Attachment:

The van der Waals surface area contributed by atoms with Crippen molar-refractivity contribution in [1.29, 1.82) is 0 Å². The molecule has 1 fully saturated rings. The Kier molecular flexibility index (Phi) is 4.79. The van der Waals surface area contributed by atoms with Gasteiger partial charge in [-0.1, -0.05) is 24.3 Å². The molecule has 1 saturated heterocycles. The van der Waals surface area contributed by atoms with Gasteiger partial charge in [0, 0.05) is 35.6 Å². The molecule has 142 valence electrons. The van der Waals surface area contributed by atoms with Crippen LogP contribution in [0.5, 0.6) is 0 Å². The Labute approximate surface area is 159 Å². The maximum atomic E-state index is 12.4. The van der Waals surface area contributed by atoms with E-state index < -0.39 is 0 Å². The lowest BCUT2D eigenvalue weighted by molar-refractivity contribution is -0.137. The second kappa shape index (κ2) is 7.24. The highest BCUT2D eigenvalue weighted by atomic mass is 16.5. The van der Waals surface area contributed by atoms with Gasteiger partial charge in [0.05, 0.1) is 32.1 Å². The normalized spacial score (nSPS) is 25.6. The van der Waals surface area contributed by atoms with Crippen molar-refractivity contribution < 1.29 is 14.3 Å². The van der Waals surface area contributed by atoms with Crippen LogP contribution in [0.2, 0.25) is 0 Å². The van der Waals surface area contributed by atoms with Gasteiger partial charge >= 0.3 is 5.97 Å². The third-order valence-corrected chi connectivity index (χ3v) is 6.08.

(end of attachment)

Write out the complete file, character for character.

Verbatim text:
The van der Waals surface area contributed by atoms with Crippen molar-refractivity contribution in [1.29, 1.82) is 0 Å². The molecule has 1 fully saturated rings. The Kier molecular flexibility index (Phi) is 4.79. The van der Waals surface area contributed by atoms with Gasteiger partial charge in [-0.1, -0.05) is 24.3 Å². The molecule has 1 saturated heterocycles. The van der Waals surface area contributed by atoms with Gasteiger partial charge in [0, 0.05) is 35.6 Å². The molecule has 142 valence electrons. The van der Waals surface area contributed by atoms with Crippen LogP contribution in [0.5, 0.6) is 0 Å². The Labute approximate surface area is 159 Å². The maximum atomic E-state index is 12.4. The van der Waals surface area contributed by atoms with E-state index < -0.39 is 0 Å². The lowest BCUT2D eigenvalue weighted by molar-refractivity contribution is -0.137. The second kappa shape index (κ2) is 7.24. The highest BCUT2D eigenvalue weighted by atomic mass is 16.5. The van der Waals surface area contributed by atoms with Gasteiger partial charge in [0.05, 0.1) is 32.1 Å². The normalized spacial score (nSPS) is 25.6. The van der Waals surface area contributed by atoms with Crippen molar-refractivity contribution < 1.29 is 14.3 Å². The van der Waals surface area contributed by atoms with Crippen LogP contribution in [0.2, 0.25) is 0 Å². The van der Waals surface area contributed by atoms with Gasteiger partial charge >= 0.3 is 5.97 Å². The third-order valence-corrected chi connectivity index (χ3v) is 6.08.